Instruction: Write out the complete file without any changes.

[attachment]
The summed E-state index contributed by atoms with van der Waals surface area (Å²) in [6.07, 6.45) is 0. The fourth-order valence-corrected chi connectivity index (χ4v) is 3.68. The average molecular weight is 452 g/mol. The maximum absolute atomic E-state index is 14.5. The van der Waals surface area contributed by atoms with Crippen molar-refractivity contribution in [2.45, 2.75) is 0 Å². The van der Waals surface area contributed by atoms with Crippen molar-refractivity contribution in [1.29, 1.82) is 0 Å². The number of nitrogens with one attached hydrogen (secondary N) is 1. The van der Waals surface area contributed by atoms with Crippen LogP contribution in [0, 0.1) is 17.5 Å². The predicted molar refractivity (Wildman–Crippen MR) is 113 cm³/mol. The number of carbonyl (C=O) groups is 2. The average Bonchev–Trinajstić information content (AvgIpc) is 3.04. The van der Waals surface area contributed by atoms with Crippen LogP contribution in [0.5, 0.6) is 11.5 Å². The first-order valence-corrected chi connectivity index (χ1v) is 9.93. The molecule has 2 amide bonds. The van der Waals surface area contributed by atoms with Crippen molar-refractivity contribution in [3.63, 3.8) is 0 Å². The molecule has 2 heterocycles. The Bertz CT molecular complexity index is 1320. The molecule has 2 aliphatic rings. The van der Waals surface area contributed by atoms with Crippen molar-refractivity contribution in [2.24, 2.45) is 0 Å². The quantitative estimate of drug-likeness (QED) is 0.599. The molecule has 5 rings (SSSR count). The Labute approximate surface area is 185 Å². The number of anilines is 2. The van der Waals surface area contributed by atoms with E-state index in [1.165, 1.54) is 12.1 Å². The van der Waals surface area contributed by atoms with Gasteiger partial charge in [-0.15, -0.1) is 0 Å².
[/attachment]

The summed E-state index contributed by atoms with van der Waals surface area (Å²) in [6.07, 6.45) is 0. The fourth-order valence-corrected chi connectivity index (χ4v) is 3.68. The average molecular weight is 452 g/mol. The maximum absolute atomic E-state index is 14.5. The van der Waals surface area contributed by atoms with Crippen molar-refractivity contribution in [2.45, 2.75) is 0 Å². The van der Waals surface area contributed by atoms with Crippen molar-refractivity contribution in [1.29, 1.82) is 0 Å². The number of nitrogens with one attached hydrogen (secondary N) is 1. The van der Waals surface area contributed by atoms with Crippen LogP contribution in [0, 0.1) is 17.5 Å². The predicted molar refractivity (Wildman–Crippen MR) is 113 cm³/mol. The number of carbonyl (C=O) groups is 2. The average Bonchev–Trinajstić information content (AvgIpc) is 3.04. The van der Waals surface area contributed by atoms with Crippen LogP contribution in [0.5, 0.6) is 11.5 Å². The first-order valence-corrected chi connectivity index (χ1v) is 9.93. The molecule has 2 amide bonds. The van der Waals surface area contributed by atoms with Crippen molar-refractivity contribution in [3.63, 3.8) is 0 Å². The molecule has 2 heterocycles. The Bertz CT molecular complexity index is 1320. The molecule has 2 aliphatic rings. The van der Waals surface area contributed by atoms with Crippen molar-refractivity contribution in [2.24, 2.45) is 0 Å². The quantitative estimate of drug-likeness (QED) is 0.599. The molecule has 5 rings (SSSR count). The Labute approximate surface area is 185 Å². The number of anilines is 2. The van der Waals surface area contributed by atoms with E-state index in [1.165, 1.54) is 12.1 Å². The van der Waals surface area contributed by atoms with Gasteiger partial charge in [-0.15, -0.1) is 0 Å².